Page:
Thetamancer Discusses Vulnerability, Relationships Between Fashion and Music, and New Album “The Phage”

By Carina Pray

Boston-based artist Thetamancer (he/him) released his new EP, “The Phage,” on March 14th. With creating a persona that has multiple layers to the character, “The Phage,” the artist opens up about vulnerability in music, creative processes, and the connection between fashion and music. 

Thank you so much for being with me today! How did you get into music?

I've kind of been into music forever. I know that everyone says that. But I would always listen to the alternative radio station when I was a kid when my parents would put it on. And I've always had that ingrained into me; listening to a wide array of music. And then I started playing music when I was in fifth grade. I played the drums, and that was essentially my introduction to playing music. And then when I first started making music was kind of when the pandemic started, when I didn't have much else to do. So I just got on my computer and tried to f*** around and see what I could do. I also started making music with my roommate, Roland Cart (he/him), that also influenced me to explore my own sense of music more.

I love that. Ever since the pandemic, I feel like we've seen a rise of more and more people being creative, not only with what they're producing but what they're talking about. So I know that your new album, “The Phage,” was released on March 14th, aka Pi Day. What is the general concept of your album about?

It's something that I've been thinking about for a while. I kind of think of the Phage as a character, and I think I kind of come from that narrative throughout the album. It's about being over the top, really self-centered and kind of indicative, and it's also just about the overconfidence of thinking that you're someone that can get into people's heads. [A phage] is something that literally injects its DNA into cells and makes a home there. It just made me think about living in people's heads rent free, and that's the concept that I went with. I mean, it doesn't really relate to what I think in real life, but the main concept is kind of just that overconfidence and vindictiveness. And there is a layer of truth, I think, in the theme. It shows you can, like, stand up for yourself and know your worth and know that you have an effect on people, especially if they do you dirty and you cut them off. Like you'll still be living in their head rent free. But at the same time, that doesn't mean that you can't be vulnerable. And that's also extremely important. Like, you can be extremely vulnerable while also being, like, tough and standing up for yourself.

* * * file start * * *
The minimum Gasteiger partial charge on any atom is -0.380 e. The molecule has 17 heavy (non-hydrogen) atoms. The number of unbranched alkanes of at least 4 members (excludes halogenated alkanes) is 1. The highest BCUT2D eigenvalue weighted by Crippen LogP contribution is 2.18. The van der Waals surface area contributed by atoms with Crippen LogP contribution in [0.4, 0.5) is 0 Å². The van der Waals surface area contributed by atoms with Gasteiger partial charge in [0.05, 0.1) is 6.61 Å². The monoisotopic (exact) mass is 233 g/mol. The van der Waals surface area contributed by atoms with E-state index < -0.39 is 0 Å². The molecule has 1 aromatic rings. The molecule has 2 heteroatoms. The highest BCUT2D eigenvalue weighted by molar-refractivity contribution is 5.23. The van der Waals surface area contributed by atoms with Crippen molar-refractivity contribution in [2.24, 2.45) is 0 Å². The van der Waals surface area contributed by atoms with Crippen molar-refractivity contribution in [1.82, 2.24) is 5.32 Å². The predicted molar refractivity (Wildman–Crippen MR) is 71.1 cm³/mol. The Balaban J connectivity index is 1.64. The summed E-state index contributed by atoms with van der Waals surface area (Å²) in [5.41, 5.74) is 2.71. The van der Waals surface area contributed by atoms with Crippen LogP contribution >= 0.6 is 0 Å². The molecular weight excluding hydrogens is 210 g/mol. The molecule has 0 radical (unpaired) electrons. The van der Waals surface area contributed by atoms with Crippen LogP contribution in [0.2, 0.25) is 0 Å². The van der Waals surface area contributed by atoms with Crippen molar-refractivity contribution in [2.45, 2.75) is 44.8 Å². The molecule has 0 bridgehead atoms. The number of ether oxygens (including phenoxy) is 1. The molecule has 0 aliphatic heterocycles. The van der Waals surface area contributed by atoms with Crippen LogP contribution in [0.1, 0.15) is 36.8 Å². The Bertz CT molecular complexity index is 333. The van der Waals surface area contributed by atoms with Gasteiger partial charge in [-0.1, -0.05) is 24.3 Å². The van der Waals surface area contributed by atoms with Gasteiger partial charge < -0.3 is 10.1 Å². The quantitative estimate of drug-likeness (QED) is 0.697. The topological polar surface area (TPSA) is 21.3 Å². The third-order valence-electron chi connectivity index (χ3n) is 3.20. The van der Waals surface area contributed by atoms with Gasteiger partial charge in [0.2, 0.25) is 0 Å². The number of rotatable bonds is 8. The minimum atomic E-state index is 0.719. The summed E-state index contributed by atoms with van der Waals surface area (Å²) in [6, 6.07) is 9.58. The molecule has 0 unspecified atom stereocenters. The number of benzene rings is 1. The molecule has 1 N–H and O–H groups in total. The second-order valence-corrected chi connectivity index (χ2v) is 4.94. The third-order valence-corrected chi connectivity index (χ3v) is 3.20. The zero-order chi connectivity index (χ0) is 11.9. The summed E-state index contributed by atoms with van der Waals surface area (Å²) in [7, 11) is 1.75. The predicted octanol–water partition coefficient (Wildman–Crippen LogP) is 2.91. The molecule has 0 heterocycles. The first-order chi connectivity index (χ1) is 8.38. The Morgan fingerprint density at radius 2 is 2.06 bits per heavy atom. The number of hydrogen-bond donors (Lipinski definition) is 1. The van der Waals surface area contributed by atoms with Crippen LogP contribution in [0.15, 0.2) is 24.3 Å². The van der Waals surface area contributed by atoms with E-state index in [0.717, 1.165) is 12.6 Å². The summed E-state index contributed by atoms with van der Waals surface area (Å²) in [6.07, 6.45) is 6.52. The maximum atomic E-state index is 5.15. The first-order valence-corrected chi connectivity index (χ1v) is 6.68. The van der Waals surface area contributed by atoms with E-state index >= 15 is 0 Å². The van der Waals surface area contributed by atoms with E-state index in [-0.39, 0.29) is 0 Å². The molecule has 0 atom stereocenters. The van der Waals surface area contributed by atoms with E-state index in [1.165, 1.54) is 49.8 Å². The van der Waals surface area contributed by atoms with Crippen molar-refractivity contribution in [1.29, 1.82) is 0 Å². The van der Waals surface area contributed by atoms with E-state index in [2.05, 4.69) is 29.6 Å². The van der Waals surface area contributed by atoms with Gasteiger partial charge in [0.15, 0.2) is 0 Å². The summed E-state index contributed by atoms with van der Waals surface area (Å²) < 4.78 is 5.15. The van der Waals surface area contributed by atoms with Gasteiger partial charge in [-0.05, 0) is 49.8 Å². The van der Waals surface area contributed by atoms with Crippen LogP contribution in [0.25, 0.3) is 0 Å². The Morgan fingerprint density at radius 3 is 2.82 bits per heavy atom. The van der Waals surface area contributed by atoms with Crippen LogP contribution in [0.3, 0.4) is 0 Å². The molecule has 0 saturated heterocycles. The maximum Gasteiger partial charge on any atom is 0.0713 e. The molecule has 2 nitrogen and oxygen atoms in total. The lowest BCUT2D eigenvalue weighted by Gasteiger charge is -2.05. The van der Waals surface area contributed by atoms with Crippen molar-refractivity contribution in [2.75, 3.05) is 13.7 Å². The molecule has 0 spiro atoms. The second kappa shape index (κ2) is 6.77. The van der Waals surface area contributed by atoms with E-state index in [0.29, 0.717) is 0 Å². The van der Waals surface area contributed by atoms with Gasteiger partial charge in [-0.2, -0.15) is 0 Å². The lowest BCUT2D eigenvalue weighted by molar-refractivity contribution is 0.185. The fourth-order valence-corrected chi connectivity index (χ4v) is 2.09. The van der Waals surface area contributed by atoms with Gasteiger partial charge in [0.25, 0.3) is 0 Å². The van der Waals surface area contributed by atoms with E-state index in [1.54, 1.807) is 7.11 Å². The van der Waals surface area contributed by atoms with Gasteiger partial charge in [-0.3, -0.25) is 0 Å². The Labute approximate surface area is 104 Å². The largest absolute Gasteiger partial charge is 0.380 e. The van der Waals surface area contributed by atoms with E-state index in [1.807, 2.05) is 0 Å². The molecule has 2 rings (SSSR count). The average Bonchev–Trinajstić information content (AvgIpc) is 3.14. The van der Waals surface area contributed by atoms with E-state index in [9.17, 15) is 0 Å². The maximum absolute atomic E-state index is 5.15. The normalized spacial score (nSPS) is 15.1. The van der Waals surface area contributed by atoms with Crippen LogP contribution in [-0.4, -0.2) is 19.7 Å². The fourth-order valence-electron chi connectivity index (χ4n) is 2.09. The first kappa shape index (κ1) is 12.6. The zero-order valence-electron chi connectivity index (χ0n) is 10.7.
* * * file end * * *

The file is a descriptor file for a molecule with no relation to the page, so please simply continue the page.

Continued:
Yeah, I think that also just relates to so much of what we see in the music industry because I feel like there is this facade behind a lot of really popular musicians that we see where it's like, they're very much like above everyone else in a way. And that's a really cool connection that you make, and it kind of almost serves as, like, an alter ego type of like persona in a way that so many other musicians that are really popular have these days. And it's like, we're all human. Like, we all have emotions. Everybody has probably been through every single array of emotion there is. And it's like, sometimes in society, the majority of those emotions you just can't show because of the toxicity of society. Anywho, when did you start creating the album? And what was that moment for you that you wanted to really just start the project as a whole?